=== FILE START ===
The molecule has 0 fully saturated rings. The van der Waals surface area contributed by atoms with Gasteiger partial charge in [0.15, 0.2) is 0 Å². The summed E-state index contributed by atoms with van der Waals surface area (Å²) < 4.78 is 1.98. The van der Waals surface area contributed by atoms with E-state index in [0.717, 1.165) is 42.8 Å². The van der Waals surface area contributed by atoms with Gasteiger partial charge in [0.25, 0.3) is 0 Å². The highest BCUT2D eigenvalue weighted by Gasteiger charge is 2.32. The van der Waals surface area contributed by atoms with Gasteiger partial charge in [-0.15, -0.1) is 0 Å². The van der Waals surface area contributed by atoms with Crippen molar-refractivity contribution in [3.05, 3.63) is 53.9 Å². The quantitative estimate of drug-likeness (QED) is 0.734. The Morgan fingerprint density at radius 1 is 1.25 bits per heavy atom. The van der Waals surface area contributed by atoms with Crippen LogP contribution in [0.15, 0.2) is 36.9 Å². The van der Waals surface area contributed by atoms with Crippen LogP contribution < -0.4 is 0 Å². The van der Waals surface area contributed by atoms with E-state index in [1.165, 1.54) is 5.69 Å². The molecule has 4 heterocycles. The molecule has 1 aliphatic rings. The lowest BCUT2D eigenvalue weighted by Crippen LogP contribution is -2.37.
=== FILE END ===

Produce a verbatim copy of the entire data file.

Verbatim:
The molecule has 0 fully saturated rings. The van der Waals surface area contributed by atoms with Gasteiger partial charge in [0.15, 0.2) is 0 Å². The summed E-state index contributed by atoms with van der Waals surface area (Å²) < 4.78 is 1.98. The van der Waals surface area contributed by atoms with E-state index in [0.717, 1.165) is 42.8 Å². The van der Waals surface area contributed by atoms with Gasteiger partial charge in [0.25, 0.3) is 0 Å². The highest BCUT2D eigenvalue weighted by Gasteiger charge is 2.32. The van der Waals surface area contributed by atoms with Gasteiger partial charge in [-0.15, -0.1) is 0 Å². The van der Waals surface area contributed by atoms with Crippen molar-refractivity contribution in [3.05, 3.63) is 53.9 Å². The quantitative estimate of drug-likeness (QED) is 0.734. The Morgan fingerprint density at radius 1 is 1.25 bits per heavy atom. The van der Waals surface area contributed by atoms with Crippen LogP contribution in [0.15, 0.2) is 36.9 Å². The van der Waals surface area contributed by atoms with Crippen LogP contribution < -0.4 is 0 Å². The van der Waals surface area contributed by atoms with E-state index in [1.165, 1.54) is 5.69 Å². The molecule has 4 heterocycles. The molecule has 1 aliphatic rings. The lowest BCUT2D eigenvalue weighted by Crippen LogP contribution is -2.37.